Entry 7/5 euro
Support The Choppy Bumpy Peaches
"Plenty of bands draw liberally from power pop and garage rock, but few are discriminating enough to know exactly which parts to take from each and which to leave on the cutting room floor. Their aesthetic is pure garage, the kind of thing that can’t be faked. It’s the melodies, however, that really set these guys apart from your standard-issue rock revivalists." Consequence of Sound
Gringo Star are insouciant explorers, tossing the paddles overboard and drifting on the currents of their lackadaisical curiosity across a rippling sonic ocean, out to the far edges of rock & roll. Shots pulsing from a vintage Leslie speaker, their guitars, keys and vocals create the psychoactive ingredients of their echo-slathered, doo-wop-indebted indie gems; psychedelic garage bangers, gritty R&B shuffles and spaghetti-western weirdness.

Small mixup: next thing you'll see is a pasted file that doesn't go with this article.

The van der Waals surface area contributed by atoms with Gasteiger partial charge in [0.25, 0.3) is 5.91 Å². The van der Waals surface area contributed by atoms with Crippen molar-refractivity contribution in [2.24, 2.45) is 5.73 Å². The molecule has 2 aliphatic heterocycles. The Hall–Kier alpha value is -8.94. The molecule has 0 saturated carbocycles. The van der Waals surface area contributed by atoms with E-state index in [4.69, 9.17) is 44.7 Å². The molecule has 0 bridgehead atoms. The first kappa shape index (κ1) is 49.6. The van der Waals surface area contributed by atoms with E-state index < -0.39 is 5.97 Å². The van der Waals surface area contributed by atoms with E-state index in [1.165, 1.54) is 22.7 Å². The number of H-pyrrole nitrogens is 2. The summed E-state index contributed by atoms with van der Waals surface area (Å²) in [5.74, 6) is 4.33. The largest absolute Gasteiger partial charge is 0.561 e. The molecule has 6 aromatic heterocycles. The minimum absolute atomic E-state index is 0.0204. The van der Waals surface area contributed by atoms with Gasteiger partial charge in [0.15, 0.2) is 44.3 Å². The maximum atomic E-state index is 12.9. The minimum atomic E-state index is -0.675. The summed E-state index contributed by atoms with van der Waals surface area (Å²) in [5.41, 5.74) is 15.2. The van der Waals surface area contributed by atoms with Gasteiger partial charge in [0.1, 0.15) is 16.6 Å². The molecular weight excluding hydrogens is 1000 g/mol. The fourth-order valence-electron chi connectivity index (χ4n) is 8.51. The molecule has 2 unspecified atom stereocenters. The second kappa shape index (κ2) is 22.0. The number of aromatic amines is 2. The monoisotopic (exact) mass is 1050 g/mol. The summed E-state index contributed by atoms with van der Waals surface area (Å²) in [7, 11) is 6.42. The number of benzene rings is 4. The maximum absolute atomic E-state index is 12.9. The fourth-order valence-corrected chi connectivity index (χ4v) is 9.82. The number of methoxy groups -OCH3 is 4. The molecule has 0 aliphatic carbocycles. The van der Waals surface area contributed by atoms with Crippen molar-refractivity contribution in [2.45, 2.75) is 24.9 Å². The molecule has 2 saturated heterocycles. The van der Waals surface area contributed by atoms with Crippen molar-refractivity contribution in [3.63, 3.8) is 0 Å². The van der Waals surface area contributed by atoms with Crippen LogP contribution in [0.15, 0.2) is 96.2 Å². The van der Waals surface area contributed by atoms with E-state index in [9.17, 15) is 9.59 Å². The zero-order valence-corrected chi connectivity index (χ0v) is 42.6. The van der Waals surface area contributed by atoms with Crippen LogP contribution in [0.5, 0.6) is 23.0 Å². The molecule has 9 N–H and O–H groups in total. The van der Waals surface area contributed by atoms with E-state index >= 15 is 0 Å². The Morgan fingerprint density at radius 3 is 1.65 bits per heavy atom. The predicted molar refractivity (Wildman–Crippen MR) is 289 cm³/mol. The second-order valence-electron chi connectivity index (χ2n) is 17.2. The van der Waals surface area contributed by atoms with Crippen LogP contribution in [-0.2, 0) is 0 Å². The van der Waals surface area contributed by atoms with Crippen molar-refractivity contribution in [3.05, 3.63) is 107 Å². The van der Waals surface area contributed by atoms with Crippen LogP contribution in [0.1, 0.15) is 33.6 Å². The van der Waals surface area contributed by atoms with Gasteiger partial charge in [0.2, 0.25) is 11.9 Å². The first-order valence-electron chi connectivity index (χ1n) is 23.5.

Taking cues from Santo & Johnny, The Stooges, Ritchie Valens, Marc Bolan, Percy Faith, Sam Cooke, the men working on the chain gang — uh! ah! — they’re all here, their electric ghosts reaching across time, tapping Gringo Star on the shoulder like the crossroads devil to Robert Johnson, bestowing secrets, passing torches. If you know a little about brothers Nick and Peter Furgiueles’ roots, it all makes sense. “Our grandad started out in radio in the ’40s and ’50s in Columbus, Ga.,” Nick explains. “He was a huge promoter of R&B back when it was still super segregated, and he was playing black music and putting on shows with Little Stevie Wonder, James Brown, Sam Cooke & the Soul Stirrers, a lot of Gospel shows. So we grew up hearing all these stories, listening to all this music. Our grandfather was inducted into the Georgia Music Hall of Fame posthumously. And my grandma — all her photo albums are like Jackie Wilson shirtless backstage, hanging out.” Not to mention how Nick and Peter used to raid their parents’ record collections, cutting their teeth on the likes of Buddy Holly, The Animals and The Kinks. “Our favorite music comes from the ’50s,” Peter says, “and that music influenced all the ’60s bands we like.”
The band has toured relentlessly across the U.S. and Europe building a diehard underground following while sharing bills with everyone from Cat Power and Feist to The Black Angels and Weezer, and also touring with Wavves, Best Coast, And You Will Know Us By The Trail of Dead and fellow Atlantans The Black Lips.